Here at Send Me St. Louis, we have the unique opportunity to hear from local, regional, and national leaders about how they make deep, lasting connections happen in their respective areas. As our kids head back to school and start refreshing their lessons from last year, we thought it would be appropriate to review the big lessons we’ve learned, too.
Read on to see what ideas have changed us for the better – and share what ideas have changed you!
#1 – ‘Up and to the Right’
An expression we first heard at LifeServe 2011, this saying from Pastor Rick Rusaw of LifeBridge Christian Church has had us talking ever since.
Take a look at this graph. As people move up the X axis (in their depth of engagement) and to the right on the Y axis (in their frequency of engagement), the opportunity for transformation grows. Rick Ruwas attributed much of his ministry’s success to continually thinking how they can make experiences that move people up and to the right – that is to say, into deeper engagement with the people they serve, over a longer/more regular period of time.
As an example, rather than simply buying an animal through Heifer International, a church would also host a series on poverty in a country of their choosing, target their donations to that country, and begin looking for ways to come alongside churches in that part of the world. Rather than settling for an annual event based on money and things, the church would continually seek ways to build deeper connections around that issue.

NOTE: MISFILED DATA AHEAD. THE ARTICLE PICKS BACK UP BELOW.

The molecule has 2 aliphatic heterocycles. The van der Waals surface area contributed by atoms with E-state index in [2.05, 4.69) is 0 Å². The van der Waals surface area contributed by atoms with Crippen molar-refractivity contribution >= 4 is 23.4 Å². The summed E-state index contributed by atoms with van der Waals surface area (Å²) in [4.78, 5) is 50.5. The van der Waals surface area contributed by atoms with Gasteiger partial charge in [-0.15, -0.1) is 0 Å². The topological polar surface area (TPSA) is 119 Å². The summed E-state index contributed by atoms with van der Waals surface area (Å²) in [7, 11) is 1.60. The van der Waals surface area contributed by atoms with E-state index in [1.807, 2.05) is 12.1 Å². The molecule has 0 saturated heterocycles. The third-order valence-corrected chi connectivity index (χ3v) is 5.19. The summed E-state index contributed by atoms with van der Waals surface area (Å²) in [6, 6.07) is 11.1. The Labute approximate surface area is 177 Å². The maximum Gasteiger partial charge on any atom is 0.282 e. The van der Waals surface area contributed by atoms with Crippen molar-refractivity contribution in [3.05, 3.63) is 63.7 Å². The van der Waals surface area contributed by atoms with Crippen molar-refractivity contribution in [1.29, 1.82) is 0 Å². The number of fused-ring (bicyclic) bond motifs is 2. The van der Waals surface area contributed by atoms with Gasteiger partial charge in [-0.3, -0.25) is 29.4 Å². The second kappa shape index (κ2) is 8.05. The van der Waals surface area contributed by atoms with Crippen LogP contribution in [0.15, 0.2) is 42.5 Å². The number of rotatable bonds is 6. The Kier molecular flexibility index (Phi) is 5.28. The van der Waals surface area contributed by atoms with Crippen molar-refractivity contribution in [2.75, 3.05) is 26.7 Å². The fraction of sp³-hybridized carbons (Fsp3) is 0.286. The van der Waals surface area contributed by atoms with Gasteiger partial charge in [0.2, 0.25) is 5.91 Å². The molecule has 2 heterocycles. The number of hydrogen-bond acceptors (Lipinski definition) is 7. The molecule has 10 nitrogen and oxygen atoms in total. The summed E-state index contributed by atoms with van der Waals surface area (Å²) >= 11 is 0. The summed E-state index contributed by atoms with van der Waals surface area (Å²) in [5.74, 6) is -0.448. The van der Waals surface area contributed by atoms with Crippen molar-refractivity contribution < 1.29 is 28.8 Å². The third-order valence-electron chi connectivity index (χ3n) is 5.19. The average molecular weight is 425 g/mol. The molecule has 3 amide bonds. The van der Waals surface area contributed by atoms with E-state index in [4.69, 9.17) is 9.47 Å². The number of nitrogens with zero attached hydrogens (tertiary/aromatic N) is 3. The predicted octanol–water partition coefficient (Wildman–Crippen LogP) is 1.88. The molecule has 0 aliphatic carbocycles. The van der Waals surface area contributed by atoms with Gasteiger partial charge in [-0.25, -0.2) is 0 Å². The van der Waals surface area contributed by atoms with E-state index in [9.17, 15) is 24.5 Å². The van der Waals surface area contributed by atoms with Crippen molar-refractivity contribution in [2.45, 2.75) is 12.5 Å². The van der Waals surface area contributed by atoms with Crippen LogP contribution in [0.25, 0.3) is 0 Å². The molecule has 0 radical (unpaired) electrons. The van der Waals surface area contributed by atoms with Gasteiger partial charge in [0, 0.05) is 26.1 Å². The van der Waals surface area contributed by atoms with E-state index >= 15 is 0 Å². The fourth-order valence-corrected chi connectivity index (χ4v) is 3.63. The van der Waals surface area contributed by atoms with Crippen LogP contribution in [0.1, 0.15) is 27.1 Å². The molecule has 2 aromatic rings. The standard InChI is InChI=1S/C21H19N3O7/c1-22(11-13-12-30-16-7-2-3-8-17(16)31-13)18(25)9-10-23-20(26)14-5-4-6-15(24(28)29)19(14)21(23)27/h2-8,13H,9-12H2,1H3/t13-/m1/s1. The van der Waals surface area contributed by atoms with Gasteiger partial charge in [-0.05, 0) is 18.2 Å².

#2: The Importance of Reflection
It’s very easy to charge ahead of ourselves, moving from one project or task to the next without pause. But as this information from Kent Sate University indicates, taking time to rest and reflect allows us to recognize and own the impact of our experiences.
While we’ve always encouraged reflection for volunteers, we’ve taken steps to incorporate regular reflection in our work here at Send Me. Three pieces of presentation paper hang in our office, reminding us to take note of where we saw the needle moving, where we saw God moving, and what we consider to be the “best of” each month. It’s increased our thankfulness and helped us keep abreast of great things going on around us – it’s made a great impression on our work environment, too!
#3: Keep things R.E.A.L.
A practice championed by our own Matthew Schultz, “keeping it REAL” reminds us to do all we can to make things Relational, Experiential, Applicable, and Learner-Based. This philosophy, pioneered by Church Volunteer Central, asks us to relate to people in ways that connect them with others, their experience, their everyday needs, and their desire to excel.
How do you keep things R.E.A.L with your church and/or volunteers? Where do you build in time for reflection? How do you gauge transformation in your church/program and people?
Let us know on facebook, and share what ideas made an impact on you in the past year!